The Cost of Following Jesus

I am following a read through the Bible in a year plan. My readings this morning were in the gospel of Matthew chapters 15 and 16. At the end of chapter 16, Jesus begins to tell His disciples He must go to Jerusalem to suffer many things, be killed, after which He will raise on the third day (vs 21). To this news, Peter rebukes Him, telling Him this will never happen (vs 22). Instead of agreeing with Peter, Jesus rebukes him along with Satan. He tells Peter he is being a hindrance to Him and that he is setting his mind on the things of man, not the things of God (vs 23).

The Cost of Following Jesus

After this brief dialogue with Peter, Jesus takes the opportunity to teach his disciples what it means to follow Him. The text says,

24 Then Jesus told his disciples, “If anyone would come after me, let him deny himself and take up his cross and follow me. 25 For whoever would save his life will lose it, but whoever loses his life for my sake will find it. 26 For what will it profit a man if he gains the whole world and forfeits his soul? Or what shall a man give in return for his soul? 27 For the Son of Man is going to come with his angels in the glory of his Father, and then he will repay each person according to what he has done.

The cost of following Jesus is to daily take up our cross and follow Him. In other words, we are to be willing to give up our life for the sake of following Christ.

Hard Words

These are hard words to stomach. Even harder words for me to know the true meaning of as I live here in the United States free from religious persecution. We, in the United States, often want Christ and the world, but Jesus tells us we are to set our mind on the things of God, not the things of this world (vs 23). We are to sacrifice for the sake of Christ, even if it means we are uncomfortable, poor, or killed. Again, these are hard words for us, who live in comfort and have plenty. Even so, they are true and what we must be willing to do, if we want to be a follower of Jesus, because to follow Him is to take the road less traveled.

Follow Jesus: It is the only thing that matters

Gaining the world will not profit our soul. No matter how much worldly wealth or fame we have gained. In the end, all that matters is that we have counted the cost of following Jesus, recognizing it is much greater than anything this world can ever offer us, and we followed Him.

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Grace, Hope, and Holy Living

In 1 Peter 1:13, Peter tells Christians, based on the fact that God is a God of kept promises, that they are to confidently and fully set their hope on God’s future grace.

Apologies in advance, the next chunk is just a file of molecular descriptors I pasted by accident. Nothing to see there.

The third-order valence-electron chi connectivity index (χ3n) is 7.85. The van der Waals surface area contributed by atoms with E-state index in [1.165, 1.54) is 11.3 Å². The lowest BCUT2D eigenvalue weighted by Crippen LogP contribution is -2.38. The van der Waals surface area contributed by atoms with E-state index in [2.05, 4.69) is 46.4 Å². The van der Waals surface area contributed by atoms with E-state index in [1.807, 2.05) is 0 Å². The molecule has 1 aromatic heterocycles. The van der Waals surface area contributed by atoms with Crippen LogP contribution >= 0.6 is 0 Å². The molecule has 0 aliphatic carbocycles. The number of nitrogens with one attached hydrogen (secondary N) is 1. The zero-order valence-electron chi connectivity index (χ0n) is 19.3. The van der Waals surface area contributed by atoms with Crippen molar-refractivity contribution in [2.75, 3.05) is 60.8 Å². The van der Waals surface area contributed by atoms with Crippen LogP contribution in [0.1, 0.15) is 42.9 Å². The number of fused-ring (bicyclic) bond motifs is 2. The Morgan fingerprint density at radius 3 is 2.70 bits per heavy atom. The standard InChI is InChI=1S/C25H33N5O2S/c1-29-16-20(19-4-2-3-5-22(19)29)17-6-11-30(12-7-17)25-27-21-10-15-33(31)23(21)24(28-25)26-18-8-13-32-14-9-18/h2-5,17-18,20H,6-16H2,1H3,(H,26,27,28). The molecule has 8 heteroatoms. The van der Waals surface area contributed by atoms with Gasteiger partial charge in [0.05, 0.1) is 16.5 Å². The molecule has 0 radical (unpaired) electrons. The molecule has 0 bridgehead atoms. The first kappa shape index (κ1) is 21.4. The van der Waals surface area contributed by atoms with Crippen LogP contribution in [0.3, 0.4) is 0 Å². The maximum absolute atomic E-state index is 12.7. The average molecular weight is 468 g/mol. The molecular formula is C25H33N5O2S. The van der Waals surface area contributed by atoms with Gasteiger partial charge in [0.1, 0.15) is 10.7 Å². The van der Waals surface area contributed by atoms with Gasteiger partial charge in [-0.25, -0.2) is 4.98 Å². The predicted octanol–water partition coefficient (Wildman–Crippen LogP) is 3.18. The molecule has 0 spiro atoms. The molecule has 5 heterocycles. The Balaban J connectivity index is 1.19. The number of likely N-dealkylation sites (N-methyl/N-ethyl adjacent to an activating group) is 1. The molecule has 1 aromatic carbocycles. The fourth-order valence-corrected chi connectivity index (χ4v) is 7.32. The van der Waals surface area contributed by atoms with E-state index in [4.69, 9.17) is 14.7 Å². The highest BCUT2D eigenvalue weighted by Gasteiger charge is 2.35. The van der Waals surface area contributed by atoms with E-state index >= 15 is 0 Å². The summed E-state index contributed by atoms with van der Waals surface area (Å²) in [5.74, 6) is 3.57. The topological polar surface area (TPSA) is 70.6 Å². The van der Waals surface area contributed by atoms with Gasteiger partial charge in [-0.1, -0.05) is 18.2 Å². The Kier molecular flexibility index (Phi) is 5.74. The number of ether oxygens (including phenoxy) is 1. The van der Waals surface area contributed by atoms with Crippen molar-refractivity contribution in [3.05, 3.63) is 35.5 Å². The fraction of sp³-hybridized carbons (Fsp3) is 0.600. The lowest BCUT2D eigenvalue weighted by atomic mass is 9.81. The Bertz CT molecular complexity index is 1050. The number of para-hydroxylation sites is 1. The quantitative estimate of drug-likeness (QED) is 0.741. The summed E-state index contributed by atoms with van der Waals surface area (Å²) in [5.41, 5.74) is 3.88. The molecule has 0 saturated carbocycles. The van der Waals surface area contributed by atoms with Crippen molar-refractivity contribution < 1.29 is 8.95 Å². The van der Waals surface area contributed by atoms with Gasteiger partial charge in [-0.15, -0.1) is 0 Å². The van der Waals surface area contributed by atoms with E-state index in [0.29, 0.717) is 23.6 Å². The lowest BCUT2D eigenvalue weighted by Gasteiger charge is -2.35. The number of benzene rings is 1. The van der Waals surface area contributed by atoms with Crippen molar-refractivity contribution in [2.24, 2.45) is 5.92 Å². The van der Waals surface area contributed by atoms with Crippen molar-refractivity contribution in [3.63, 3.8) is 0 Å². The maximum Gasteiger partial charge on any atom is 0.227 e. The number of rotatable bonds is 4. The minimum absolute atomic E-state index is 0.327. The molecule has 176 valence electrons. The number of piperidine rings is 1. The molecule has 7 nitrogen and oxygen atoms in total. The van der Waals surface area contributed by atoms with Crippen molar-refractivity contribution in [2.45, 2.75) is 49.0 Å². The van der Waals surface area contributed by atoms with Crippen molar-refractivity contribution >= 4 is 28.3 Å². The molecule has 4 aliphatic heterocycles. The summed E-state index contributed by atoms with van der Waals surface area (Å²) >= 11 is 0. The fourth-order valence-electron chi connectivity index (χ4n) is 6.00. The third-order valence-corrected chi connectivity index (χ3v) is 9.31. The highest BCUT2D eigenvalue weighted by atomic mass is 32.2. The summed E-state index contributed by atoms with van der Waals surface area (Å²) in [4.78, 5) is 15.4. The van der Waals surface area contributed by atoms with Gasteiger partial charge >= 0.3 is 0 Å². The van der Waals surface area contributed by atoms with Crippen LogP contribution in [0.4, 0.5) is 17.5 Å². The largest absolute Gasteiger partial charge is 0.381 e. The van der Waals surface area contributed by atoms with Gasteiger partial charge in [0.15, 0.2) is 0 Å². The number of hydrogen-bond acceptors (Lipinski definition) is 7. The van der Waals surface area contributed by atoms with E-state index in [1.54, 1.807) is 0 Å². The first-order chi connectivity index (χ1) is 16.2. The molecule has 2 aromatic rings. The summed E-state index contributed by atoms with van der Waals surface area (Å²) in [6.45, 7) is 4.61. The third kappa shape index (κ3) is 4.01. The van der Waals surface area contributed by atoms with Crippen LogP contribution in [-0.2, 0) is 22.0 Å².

In order to grasp the magnitude of Peter’s command we need to look specifically at two words, which are grace and hope. Then we will look at what hope in future grace should produce in us, namely, holy living.


The context tells us God’s grace will be given to us at the revelation, or return of Jesus Christ. This means God has given us a measure of His grace now, but it is not all the grace He will pour out on us. When Christ returns, God will pour a final measure of grace on us bringing us into a state of glorification. The body of death Paul talks about that hinders him in living completely for Christ will be put away and we will receive our glorified bodies. Sin will no longer reign in our members, rather, we will be perfect.

So we see: (1) Our final salvation is completed in the future, at the return of Jesus Christ. (2) It is God’s grace and nothing else that will provide us with eternal salvation. (3) It is God’s future grace we are to place our hope in.

Now that we understand we are to place our hope in God’s future grace and what that grace will accomplish for us, namely, eternal salvation. We need to look at hope, understanding it from a biblical perspective.


The Bible defines hope differently than our modern secular society. Hope in modern English has the idea of a wish that is uncertain.

For example, if we are going to a ball game this weekend with our family, we may hope it does not rain. We don’t know if it will or will not rain, but our wish is that it will not.

So then, hope in modern English carries the idea of wishfulness, but not certainty.

In biblical terms, hope is defined differently. Instead of a wishful thought, hope is certain. When Peter tells us to put our hope in the grace that will be poured out on us at the return of Christ, he is telling us something we can be confident in. Jesus’ return and the grace that will be poured out on us then is certain. Meaning Christ’s return and the grace we will receive at His return is not a wishful thought, it will happen.

Knowing what God’s grace will accomplish for us, and that He is a God of kept promises, means we should fully place our hope in God’s future grace, knowing for certain His grace will be poured out on us at the revelation of Jesus Christ.